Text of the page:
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Two miles downriver, a pickup truck was parked on the side of the road. Guides Colin Medved and Sarah Briam, owners of The Next Eddy fly shop in Salida, Colorado, and known among Flyathlon runners as “Trout Whisperers,” had volunteered to help racers catch trout. As the runners approached, Medved dropped down to a deep hole next to the truck with one runner, while Briam headed downstream with another to the next deep pool. Their dog, Bailey, watched with an eye of concern for the slow start to the fishing.

I passed Todd a few miles from the course turnaround. Todd created the first unofficial Flyathlon in 2013, which consisted of a small group of friends running to fish Monarch Lake in northern Colorado. The race was such a success that he went on to host the first official Flyathlon the following year on Middle Creek, outside of Saguache, Colorado. The Flyathlon’s popularity continued to grow, and by 2019 there were five events, including a Kid’s Flyathlon in Staunton State Park.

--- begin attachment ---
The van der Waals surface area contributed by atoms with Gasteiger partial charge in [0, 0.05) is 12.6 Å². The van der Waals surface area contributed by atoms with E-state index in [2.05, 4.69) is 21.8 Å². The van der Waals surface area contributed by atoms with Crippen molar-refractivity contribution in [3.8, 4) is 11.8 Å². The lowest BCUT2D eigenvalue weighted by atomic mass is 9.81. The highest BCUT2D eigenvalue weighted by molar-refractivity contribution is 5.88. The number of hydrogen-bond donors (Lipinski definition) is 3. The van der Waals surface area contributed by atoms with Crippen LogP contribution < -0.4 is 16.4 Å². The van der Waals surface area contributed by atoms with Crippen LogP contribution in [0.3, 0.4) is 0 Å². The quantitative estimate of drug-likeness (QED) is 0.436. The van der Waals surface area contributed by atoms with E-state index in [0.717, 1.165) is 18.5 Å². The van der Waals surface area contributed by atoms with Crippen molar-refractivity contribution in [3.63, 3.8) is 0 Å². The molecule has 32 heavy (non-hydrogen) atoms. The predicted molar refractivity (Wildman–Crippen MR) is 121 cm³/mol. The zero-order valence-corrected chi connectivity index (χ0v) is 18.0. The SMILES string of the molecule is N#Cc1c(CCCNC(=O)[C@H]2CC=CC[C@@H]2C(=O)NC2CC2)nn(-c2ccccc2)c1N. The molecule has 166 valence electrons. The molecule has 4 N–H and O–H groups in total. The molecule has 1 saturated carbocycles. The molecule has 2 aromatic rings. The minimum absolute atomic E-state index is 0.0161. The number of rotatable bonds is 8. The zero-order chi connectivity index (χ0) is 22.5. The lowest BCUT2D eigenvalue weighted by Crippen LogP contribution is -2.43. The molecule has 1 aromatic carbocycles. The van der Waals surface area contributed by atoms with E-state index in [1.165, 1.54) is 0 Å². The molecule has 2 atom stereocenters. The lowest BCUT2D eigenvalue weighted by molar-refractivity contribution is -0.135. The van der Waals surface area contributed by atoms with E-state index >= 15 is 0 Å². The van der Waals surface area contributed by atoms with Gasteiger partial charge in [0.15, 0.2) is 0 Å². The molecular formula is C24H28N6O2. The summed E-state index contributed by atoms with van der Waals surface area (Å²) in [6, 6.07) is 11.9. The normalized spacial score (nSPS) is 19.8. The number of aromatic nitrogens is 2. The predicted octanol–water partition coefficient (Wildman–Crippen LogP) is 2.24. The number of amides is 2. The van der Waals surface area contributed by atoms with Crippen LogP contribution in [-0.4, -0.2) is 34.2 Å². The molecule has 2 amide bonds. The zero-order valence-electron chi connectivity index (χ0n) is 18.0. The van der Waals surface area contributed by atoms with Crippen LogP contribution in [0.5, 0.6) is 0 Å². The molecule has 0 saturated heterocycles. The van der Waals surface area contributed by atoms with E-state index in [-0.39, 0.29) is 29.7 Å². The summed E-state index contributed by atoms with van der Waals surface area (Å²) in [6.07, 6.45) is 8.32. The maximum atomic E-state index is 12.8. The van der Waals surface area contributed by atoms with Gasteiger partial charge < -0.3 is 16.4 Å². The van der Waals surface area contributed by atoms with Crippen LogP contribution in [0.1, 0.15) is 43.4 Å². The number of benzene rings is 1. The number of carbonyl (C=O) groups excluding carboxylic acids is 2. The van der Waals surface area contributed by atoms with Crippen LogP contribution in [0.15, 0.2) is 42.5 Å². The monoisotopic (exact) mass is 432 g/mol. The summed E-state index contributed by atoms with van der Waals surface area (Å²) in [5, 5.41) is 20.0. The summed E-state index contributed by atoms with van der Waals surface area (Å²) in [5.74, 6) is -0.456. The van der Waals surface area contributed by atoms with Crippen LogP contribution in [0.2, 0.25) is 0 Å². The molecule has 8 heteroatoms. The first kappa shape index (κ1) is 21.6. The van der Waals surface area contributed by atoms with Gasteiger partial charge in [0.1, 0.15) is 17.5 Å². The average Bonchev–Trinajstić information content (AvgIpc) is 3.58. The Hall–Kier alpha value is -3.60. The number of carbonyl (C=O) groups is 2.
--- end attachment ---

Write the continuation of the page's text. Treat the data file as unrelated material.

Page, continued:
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As an aquatic ecotoxicologist for the Environmental Protection Agency, Todd has spent his career working to protect the streams and rivers of Colorado. The Flyathlon is as an extension of this work, raising money to protect the local streams that race participants fish.

The Lake Fork Flyathlon is an out and back course. The turnaround, known as the Whiskey Bush, was stationed where the road ended. Here, several volunteers cheered on the runners, jotted down race numbers and offered up advice on the tough fishing conditions. Some runners came in fast, eager to get back on the water or head to the finish. Others took a more leisurely pace, chatted and drank a sip or two of whiskey before heading back to tackle the second half of the course.